In particular the report says DB's control of railway stations and infrastructure is reducing the opportunities for competition. It adds that a new law seeking to curtail DB's market power is not sufficient to give new impetus to competitors and to overcome this imbalance.
The independent commission advises the government and produces a report on the condition of the country's railway market every two years.
While the liberalisation of the local-distance bus market has increased pressured on DB to improve its offerings, this could not replace direct competition from fellow railway operators and highlights the need to offer alternatives to DB long distance services.
DB has an approximate two-thirds share of railfreight transport in Germany and around 80% of regional transport while holding a near monopoly over long-distance operations. The commission says this situation "has not changed significantly in recent years."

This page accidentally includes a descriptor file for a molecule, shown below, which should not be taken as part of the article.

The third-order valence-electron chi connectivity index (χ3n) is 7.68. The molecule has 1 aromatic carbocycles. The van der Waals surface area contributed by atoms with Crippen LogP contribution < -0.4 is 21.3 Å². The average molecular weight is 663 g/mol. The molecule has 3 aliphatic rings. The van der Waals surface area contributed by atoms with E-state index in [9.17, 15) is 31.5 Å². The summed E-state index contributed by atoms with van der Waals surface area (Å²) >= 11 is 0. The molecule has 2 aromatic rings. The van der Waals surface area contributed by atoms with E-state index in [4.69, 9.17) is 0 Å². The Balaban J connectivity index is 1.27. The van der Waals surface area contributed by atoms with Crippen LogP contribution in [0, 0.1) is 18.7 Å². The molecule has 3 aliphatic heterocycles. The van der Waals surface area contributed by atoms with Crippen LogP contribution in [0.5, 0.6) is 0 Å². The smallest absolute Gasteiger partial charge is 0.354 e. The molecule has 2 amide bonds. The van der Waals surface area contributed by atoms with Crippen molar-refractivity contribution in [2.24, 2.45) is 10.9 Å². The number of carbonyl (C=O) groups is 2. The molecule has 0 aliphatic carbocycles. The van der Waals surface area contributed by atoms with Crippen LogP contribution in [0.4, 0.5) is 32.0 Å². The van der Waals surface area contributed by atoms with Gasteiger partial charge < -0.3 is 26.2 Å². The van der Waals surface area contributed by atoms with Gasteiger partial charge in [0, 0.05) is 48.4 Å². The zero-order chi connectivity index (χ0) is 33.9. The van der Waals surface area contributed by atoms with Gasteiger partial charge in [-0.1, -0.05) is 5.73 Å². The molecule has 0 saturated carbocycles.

It adds that through controlling the network through its infrastructure subsidiary DB Networks, DB has a headstart when it comes to identifying free capacity in the network and at construction sites.
"The Monopolies Commission is convinced that effective and genuine competition can only develop if there is a complete separation of infrastructure and transport areas of DB," the commission says.
DB and the German government disagree with this analysis, arguing that it is in the best interest of customers for DB to remain an integrated railway.